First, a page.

Same with this guy - if the service he has offered has been found to be harmful or inappropriate or incompetent, he will no longer be able to practice as a doctor.

But, if he wants to hang a shingle out the next day after losing his license with "psychotherapist" on it, he is perfectly free to do so, and to use his educational degrees as "proof" that he is qualified.

And he could do that whether he's a medical doctor or not. I could get a bachelor's degree in psychology and use that to convince people that I am a qualified psychotherapist or counsellor if I so choose, and as long as people believe me (and lots of people would since most people don't know what kind of qualifications it takes to become a health professional), I can treat them as long as I don't perform a controlled act such as invasive procedures or giving a diagnosis.


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Lima Bean
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posted 09 January 2004 04:26 PM      Profile for Lima Bean   Author's Homepage        Edit/Delete Post  Reply With Quote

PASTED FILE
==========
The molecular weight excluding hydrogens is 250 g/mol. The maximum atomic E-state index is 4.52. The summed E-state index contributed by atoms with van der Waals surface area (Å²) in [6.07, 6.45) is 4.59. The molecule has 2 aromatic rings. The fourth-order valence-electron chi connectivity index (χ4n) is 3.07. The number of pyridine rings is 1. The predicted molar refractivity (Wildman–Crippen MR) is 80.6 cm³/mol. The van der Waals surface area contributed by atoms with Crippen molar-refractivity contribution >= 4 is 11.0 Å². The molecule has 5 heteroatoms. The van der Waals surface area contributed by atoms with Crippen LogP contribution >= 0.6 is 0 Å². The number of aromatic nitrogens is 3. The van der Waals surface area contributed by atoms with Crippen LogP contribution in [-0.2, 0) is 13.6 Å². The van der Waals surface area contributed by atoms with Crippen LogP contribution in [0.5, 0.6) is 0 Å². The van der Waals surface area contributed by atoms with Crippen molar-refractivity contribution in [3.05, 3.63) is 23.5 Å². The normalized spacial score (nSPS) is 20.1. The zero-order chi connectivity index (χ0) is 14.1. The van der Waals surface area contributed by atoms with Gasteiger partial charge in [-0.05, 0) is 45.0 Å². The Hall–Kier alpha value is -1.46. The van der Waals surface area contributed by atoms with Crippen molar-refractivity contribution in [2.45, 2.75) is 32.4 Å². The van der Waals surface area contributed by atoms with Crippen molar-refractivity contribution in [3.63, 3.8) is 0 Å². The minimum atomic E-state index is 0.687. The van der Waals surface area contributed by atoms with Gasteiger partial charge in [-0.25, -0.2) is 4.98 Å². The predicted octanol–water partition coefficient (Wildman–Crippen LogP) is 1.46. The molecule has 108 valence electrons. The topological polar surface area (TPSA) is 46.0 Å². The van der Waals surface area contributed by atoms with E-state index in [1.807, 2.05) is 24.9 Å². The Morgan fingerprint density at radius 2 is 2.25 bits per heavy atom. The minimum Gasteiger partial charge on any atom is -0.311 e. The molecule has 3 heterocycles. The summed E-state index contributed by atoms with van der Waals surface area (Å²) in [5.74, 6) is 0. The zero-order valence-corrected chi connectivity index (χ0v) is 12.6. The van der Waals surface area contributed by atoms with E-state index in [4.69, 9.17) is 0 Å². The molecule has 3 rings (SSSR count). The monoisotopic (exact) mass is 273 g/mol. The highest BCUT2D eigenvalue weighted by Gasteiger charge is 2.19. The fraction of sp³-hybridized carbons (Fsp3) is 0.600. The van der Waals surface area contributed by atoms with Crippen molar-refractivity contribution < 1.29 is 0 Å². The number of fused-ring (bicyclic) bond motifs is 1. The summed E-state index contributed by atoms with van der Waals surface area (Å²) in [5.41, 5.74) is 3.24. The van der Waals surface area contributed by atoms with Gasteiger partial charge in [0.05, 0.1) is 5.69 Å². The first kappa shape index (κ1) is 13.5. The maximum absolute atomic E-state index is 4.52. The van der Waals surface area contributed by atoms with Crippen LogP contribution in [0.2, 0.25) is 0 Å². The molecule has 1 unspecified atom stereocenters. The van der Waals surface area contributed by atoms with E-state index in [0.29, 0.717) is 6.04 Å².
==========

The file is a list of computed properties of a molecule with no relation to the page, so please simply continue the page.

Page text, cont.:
I seem to recall hearing in the news not long ago (or perhaps reading it somewhere?) that doctors are actually pretty well insulated against malpractice suits actually doing them any professional harm. Legal representation and protection of doctors is a huge thing, and most suits brought against doctors fail, leaving the malpracticing Dr. to continue malpracticing.

The insulation seems to come from a combination of it being extremely difficult to prove malpractice, and it being extremely difficult to match the resources (both financial and legal) to carry a suit to any satisfactory resolution.

I'll see if I can scare up a link on this...


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paxamillion
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posted 09 January 2004 04:28 PM      Profile for paxamillion   Author's Homepage     Send New Private Message      Edit/Delete Post  Reply With Quote 
True, LB, but the College of Physicians and Surgeons have their own procedures outside of civil court. As Michelle points out, they can be relatively quick and comprehensive.